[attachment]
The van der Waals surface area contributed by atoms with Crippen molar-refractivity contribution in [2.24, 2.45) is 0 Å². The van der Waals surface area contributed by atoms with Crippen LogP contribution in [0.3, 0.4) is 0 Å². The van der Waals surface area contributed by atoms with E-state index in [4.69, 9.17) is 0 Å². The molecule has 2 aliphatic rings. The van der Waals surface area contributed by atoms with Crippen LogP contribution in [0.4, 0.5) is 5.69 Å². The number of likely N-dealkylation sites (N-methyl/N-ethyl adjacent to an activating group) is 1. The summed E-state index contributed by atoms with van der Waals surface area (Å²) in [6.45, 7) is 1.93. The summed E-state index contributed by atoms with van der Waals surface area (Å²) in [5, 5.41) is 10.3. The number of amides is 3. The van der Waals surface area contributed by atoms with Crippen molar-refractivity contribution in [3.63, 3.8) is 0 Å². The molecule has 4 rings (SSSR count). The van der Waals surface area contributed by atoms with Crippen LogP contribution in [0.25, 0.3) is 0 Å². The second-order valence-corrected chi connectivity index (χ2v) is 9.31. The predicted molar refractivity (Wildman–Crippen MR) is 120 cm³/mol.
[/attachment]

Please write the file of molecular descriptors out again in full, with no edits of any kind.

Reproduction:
The van der Waals surface area contributed by atoms with Crippen molar-refractivity contribution in [2.24, 2.45) is 0 Å². The van der Waals surface area contributed by atoms with Crippen LogP contribution in [0.3, 0.4) is 0 Å². The van der Waals surface area contributed by atoms with E-state index in [4.69, 9.17) is 0 Å². The molecule has 2 aliphatic rings. The van der Waals surface area contributed by atoms with Crippen LogP contribution in [0.4, 0.5) is 5.69 Å². The number of likely N-dealkylation sites (N-methyl/N-ethyl adjacent to an activating group) is 1. The summed E-state index contributed by atoms with van der Waals surface area (Å²) in [6.45, 7) is 1.93. The summed E-state index contributed by atoms with van der Waals surface area (Å²) in [5, 5.41) is 10.3. The number of amides is 3. The van der Waals surface area contributed by atoms with Crippen molar-refractivity contribution in [3.63, 3.8) is 0 Å². The molecule has 4 rings (SSSR count). The van der Waals surface area contributed by atoms with Crippen LogP contribution in [0.25, 0.3) is 0 Å². The second-order valence-corrected chi connectivity index (χ2v) is 9.31. The predicted molar refractivity (Wildman–Crippen MR) is 120 cm³/mol.